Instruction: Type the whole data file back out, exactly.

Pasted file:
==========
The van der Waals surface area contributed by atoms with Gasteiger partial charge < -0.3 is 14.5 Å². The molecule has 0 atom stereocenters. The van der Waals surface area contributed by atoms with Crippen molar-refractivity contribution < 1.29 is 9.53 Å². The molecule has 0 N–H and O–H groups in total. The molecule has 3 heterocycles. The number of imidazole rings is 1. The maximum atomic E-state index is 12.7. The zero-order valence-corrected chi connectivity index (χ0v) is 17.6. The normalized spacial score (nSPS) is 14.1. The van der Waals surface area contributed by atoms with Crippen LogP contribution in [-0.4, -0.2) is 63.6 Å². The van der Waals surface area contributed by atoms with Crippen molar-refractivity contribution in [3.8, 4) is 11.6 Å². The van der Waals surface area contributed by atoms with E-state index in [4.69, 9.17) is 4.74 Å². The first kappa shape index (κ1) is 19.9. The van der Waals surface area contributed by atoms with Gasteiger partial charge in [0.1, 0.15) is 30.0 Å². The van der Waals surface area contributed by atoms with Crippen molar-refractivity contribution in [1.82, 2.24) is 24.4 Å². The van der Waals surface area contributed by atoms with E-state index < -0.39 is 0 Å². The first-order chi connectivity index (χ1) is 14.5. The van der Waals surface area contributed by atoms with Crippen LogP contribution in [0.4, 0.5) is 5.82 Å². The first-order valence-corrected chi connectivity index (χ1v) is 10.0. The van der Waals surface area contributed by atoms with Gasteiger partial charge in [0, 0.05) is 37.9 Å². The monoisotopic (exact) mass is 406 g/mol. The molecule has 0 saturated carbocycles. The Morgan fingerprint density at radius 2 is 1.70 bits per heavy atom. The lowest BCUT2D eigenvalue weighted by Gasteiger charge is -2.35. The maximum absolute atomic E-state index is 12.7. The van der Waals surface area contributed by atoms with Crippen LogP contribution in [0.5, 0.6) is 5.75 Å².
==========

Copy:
The van der Waals surface area contributed by atoms with Gasteiger partial charge < -0.3 is 14.5 Å². The molecule has 0 atom stereocenters. The van der Waals surface area contributed by atoms with Crippen molar-refractivity contribution < 1.29 is 9.53 Å². The molecule has 0 N–H and O–H groups in total. The molecule has 3 heterocycles. The number of imidazole rings is 1. The maximum atomic E-state index is 12.7. The zero-order valence-corrected chi connectivity index (χ0v) is 17.6. The normalized spacial score (nSPS) is 14.1. The van der Waals surface area contributed by atoms with Crippen LogP contribution in [-0.4, -0.2) is 63.6 Å². The van der Waals surface area contributed by atoms with Crippen molar-refractivity contribution in [3.8, 4) is 11.6 Å². The van der Waals surface area contributed by atoms with E-state index in [4.69, 9.17) is 4.74 Å². The first kappa shape index (κ1) is 19.9. The van der Waals surface area contributed by atoms with Gasteiger partial charge in [0.1, 0.15) is 30.0 Å². The van der Waals surface area contributed by atoms with Crippen molar-refractivity contribution in [1.82, 2.24) is 24.4 Å². The van der Waals surface area contributed by atoms with E-state index < -0.39 is 0 Å². The first-order chi connectivity index (χ1) is 14.5. The van der Waals surface area contributed by atoms with Crippen LogP contribution in [0.4, 0.5) is 5.82 Å². The first-order valence-corrected chi connectivity index (χ1v) is 10.0. The van der Waals surface area contributed by atoms with Gasteiger partial charge in [0, 0.05) is 37.9 Å². The monoisotopic (exact) mass is 406 g/mol. The molecule has 0 saturated carbocycles. The Morgan fingerprint density at radius 2 is 1.70 bits per heavy atom. The lowest BCUT2D eigenvalue weighted by Gasteiger charge is -2.35. The maximum absolute atomic E-state index is 12.7. The van der Waals surface area contributed by atoms with Crippen LogP contribution in [0.5, 0.6) is 5.75 Å².